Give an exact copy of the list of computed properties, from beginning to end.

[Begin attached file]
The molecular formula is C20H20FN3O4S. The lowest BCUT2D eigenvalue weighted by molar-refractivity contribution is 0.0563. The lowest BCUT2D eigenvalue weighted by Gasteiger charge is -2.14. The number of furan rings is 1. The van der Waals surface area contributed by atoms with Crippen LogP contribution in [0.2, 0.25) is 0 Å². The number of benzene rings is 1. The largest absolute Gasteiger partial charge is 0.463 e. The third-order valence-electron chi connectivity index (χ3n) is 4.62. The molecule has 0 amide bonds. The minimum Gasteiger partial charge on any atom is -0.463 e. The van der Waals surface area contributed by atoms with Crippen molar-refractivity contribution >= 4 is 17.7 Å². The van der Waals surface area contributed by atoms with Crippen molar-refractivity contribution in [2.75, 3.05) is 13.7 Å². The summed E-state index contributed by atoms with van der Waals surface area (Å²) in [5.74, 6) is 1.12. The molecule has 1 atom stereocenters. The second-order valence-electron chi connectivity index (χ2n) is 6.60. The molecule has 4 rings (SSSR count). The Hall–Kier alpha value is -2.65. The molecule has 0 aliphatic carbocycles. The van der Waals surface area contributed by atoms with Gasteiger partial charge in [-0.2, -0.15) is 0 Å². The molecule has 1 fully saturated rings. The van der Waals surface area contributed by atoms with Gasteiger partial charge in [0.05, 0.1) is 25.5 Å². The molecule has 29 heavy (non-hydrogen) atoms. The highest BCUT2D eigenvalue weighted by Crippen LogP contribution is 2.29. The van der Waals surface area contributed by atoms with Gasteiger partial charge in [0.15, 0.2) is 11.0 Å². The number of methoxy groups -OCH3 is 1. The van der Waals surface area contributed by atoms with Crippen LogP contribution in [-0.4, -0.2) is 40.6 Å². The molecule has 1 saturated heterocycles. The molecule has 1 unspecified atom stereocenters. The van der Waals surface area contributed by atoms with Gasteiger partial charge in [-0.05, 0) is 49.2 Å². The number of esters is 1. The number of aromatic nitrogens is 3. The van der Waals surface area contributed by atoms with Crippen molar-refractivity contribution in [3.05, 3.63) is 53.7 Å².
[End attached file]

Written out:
The molecular formula is C20H20FN3O4S. The lowest BCUT2D eigenvalue weighted by molar-refractivity contribution is 0.0563. The lowest BCUT2D eigenvalue weighted by Gasteiger charge is -2.14. The number of furan rings is 1. The van der Waals surface area contributed by atoms with Crippen LogP contribution in [0.2, 0.25) is 0 Å². The number of benzene rings is 1. The largest absolute Gasteiger partial charge is 0.463 e. The third-order valence-electron chi connectivity index (χ3n) is 4.62. The molecule has 0 amide bonds. The minimum Gasteiger partial charge on any atom is -0.463 e. The van der Waals surface area contributed by atoms with Crippen molar-refractivity contribution >= 4 is 17.7 Å². The van der Waals surface area contributed by atoms with Crippen molar-refractivity contribution in [2.75, 3.05) is 13.7 Å². The summed E-state index contributed by atoms with van der Waals surface area (Å²) in [5.74, 6) is 1.12. The molecule has 1 atom stereocenters. The second-order valence-electron chi connectivity index (χ2n) is 6.60. The molecule has 4 rings (SSSR count). The Hall–Kier alpha value is -2.65. The molecule has 0 aliphatic carbocycles. The van der Waals surface area contributed by atoms with Gasteiger partial charge in [-0.2, -0.15) is 0 Å². The molecule has 1 fully saturated rings. The van der Waals surface area contributed by atoms with Gasteiger partial charge in [0.05, 0.1) is 25.5 Å². The molecule has 29 heavy (non-hydrogen) atoms. The highest BCUT2D eigenvalue weighted by Crippen LogP contribution is 2.29. The van der Waals surface area contributed by atoms with Gasteiger partial charge in [0.15, 0.2) is 11.0 Å². The number of methoxy groups -OCH3 is 1. The van der Waals surface area contributed by atoms with Crippen LogP contribution in [-0.4, -0.2) is 40.6 Å². The molecule has 1 saturated heterocycles. The molecule has 1 unspecified atom stereocenters. The van der Waals surface area contributed by atoms with Gasteiger partial charge in [-0.05, 0) is 49.2 Å². The number of esters is 1. The number of aromatic nitrogens is 3. The van der Waals surface area contributed by atoms with Crippen molar-refractivity contribution in [3.05, 3.63) is 53.7 Å².